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I have a device driver for a PC/104 sensor. I'd like to start developing code (a) before the device arrives, and (b) on a machine to which the device will not attach. I have the driver "disk" (actually, a .zip file).

My operating system is Windows 7 Professional; target operating system is Windows 7 Embedded or Windows XP Embedded. (The SBC hasn't arrived yet, either.)

I found a question from someone who wanted to write a device driver before the device was constructed (Device driver without the device?), but here I have a commercial device driver and want to install (at least) the .dll and .h file before the device arrives.

The IDE on this machine is C++builder; I have no idea what the IDE will be on the target machine

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What's preventing you from installing the driver exactly? –  Mat Dec 21 '12 at 18:51
    
Many installers refuse to install if there isn't a "device" that matches the driver that it's installing. However, to install the SDK (the header files, libraries etc) should definitely be possible. Read the instructions for the board to find out how - since it's quite unlikely you'll find the same instructions for two diferent types of PC/104 sensor implementations, no one here can even guess what you need to do without you at least telling WHAT the sensor is. –  Mats Petersson Dec 21 '12 at 18:54
    
AFAIK, this is what DriverPackagePreinstall function does. –  Alex Farber Dec 21 '12 at 18:57
    
It's a WinSystems PCM-ADIO board. The instructions are to use the Windows XP "Add Hardware" tag, after attaching the device (which is absolutely not P-n-P). I called the sales staff (which has been closed for about a hour now for the holidays), and they called their technical support, which reported "follow the instructions, as the device will not be detected by Windows until the driver is installed." –  user1922257 Dec 21 '12 at 19:00
    
To Mat: I don't know what's preventing me. I've rarely installed sofware except by following OS or manufacturer's instructions before, and this time, both tell me to wait until the device is attached. –  user1922257 Dec 21 '12 at 19:22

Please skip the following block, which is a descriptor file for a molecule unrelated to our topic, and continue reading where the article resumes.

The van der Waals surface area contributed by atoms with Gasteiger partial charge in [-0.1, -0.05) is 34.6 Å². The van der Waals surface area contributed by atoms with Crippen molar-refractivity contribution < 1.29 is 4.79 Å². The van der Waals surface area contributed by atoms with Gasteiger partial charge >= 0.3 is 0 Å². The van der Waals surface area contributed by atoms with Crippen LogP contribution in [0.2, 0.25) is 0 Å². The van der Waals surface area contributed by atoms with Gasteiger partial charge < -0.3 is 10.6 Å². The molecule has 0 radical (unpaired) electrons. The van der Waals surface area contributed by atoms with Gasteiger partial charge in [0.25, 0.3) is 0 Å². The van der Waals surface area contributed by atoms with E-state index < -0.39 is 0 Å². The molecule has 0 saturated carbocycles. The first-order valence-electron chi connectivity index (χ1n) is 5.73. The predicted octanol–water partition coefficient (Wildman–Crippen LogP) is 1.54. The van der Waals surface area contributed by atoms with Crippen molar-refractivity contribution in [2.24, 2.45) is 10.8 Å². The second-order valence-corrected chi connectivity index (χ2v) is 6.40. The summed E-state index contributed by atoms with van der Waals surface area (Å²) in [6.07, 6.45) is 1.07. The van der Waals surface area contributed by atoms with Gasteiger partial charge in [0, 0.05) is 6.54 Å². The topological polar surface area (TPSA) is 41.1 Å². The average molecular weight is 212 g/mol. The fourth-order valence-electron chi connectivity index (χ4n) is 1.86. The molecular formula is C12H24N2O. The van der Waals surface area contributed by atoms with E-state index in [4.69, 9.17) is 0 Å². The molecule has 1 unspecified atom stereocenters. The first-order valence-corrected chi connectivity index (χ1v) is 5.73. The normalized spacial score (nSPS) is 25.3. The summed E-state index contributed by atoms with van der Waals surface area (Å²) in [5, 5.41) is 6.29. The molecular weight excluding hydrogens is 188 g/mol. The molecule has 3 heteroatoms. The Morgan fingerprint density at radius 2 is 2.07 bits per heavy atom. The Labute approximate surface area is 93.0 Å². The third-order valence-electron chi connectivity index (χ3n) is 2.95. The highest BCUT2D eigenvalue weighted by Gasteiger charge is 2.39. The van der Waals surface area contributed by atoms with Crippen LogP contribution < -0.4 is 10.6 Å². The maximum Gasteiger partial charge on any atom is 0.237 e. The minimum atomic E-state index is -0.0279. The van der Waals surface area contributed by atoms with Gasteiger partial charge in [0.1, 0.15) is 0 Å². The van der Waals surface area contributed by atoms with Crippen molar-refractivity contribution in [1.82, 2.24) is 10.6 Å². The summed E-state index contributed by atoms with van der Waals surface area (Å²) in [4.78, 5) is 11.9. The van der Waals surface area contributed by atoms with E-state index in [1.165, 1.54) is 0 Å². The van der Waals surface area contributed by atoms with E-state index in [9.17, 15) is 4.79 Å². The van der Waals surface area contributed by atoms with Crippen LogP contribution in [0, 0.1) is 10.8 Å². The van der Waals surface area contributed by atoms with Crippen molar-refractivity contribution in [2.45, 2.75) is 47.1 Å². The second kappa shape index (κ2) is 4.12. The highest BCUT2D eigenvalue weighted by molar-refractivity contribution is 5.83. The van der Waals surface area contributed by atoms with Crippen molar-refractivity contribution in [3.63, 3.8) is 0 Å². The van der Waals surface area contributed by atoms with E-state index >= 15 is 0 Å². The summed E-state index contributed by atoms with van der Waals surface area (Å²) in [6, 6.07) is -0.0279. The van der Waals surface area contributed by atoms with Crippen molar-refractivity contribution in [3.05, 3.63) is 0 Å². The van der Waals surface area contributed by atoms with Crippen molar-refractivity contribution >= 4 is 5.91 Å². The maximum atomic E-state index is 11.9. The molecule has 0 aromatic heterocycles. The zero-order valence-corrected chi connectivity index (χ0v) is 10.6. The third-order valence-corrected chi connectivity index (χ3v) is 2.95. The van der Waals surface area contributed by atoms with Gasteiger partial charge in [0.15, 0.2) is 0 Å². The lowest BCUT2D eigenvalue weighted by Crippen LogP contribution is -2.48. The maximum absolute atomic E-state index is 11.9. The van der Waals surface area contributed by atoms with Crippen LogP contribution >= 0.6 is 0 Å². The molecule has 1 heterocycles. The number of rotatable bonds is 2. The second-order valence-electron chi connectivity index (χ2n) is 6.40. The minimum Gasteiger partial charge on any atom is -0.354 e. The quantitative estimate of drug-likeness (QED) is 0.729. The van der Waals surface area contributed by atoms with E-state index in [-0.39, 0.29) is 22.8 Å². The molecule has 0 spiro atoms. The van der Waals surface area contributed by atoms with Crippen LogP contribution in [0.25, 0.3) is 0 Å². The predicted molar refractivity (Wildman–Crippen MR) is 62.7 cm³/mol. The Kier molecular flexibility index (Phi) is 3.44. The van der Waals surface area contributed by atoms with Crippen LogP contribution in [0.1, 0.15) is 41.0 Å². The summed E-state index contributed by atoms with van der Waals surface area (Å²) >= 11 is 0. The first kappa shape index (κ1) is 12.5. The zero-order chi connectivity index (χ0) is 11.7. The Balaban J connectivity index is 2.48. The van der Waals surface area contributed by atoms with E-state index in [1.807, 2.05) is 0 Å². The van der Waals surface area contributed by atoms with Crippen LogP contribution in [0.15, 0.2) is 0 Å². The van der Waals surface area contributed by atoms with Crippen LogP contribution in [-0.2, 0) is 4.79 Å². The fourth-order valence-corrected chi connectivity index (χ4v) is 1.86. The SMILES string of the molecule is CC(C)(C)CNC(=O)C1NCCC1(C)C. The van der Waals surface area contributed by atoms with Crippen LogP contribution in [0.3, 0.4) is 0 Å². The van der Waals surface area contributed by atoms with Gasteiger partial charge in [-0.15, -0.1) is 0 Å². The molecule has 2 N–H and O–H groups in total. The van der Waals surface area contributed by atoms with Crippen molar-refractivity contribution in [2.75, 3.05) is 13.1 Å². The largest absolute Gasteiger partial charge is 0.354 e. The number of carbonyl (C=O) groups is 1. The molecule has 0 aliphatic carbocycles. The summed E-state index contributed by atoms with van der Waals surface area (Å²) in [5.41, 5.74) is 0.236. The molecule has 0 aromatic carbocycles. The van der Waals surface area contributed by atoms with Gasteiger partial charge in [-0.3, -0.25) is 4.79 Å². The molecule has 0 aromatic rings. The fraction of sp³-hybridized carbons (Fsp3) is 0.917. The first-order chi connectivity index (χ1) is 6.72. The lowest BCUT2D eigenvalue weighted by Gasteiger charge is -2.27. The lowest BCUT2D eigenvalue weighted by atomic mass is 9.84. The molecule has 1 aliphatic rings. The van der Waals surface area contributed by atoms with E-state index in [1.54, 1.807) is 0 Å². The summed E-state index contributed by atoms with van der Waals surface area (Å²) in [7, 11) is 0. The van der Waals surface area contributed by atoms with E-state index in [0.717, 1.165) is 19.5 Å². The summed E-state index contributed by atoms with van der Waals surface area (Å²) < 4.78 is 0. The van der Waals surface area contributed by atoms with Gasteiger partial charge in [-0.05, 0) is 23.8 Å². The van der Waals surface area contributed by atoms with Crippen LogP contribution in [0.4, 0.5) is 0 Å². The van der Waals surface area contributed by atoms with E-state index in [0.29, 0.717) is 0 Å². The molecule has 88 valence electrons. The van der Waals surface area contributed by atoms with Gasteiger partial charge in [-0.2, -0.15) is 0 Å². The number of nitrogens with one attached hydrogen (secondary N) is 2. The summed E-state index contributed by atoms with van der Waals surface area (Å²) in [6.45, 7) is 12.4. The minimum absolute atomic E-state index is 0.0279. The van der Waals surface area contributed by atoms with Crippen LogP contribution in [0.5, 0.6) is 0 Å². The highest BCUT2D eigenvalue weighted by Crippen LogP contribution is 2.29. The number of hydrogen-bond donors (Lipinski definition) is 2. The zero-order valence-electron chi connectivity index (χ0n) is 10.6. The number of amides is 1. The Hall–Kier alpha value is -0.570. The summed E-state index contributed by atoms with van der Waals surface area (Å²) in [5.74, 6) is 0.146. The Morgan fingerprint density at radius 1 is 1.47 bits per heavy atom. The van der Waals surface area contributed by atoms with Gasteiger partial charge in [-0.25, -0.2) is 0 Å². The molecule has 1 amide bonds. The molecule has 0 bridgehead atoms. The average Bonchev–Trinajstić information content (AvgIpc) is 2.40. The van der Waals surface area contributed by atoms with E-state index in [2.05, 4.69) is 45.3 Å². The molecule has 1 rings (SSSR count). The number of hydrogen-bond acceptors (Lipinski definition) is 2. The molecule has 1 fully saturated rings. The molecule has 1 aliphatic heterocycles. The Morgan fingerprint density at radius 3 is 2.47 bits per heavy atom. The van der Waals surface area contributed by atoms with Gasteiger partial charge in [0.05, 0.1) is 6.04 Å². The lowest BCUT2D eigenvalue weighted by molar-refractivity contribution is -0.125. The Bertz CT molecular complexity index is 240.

1 Answer 1

There's probably two parts to what you need to do:-

a : Install Windows drivers so that the operating system recognises the device. This you can't usefully do without the device actually connected. However, I'm not sure if your device actually needs this, or if you event have a true Windows "device driver"

b: Install the "SDK" for the device so that you can start writing code. The ".h" file is a C or C++ header file that you'll need to #include in any program you write. Typically you just place this somehwere in the include search path. You'll also probably have a DLL which you must ship with your program executable that either talks to the device directly or via the driver installed in a: above.

You will also need to make a library file for C++ builder to allow you to 'link' to the DLL. C++Builder has an IMPLIB command-line tool for this purpose, and .lib files built for Visual Studio are not directly compatible.

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The .h file works properly; I'm still having trouble with the .lib file, but IMPDEF shows that the mangled names are not being mangled correctly, so I'm going to have to edit the .lib file to get it to work. Thanks, anyway. –  user1922257 Dec 22 '12 at 1:20

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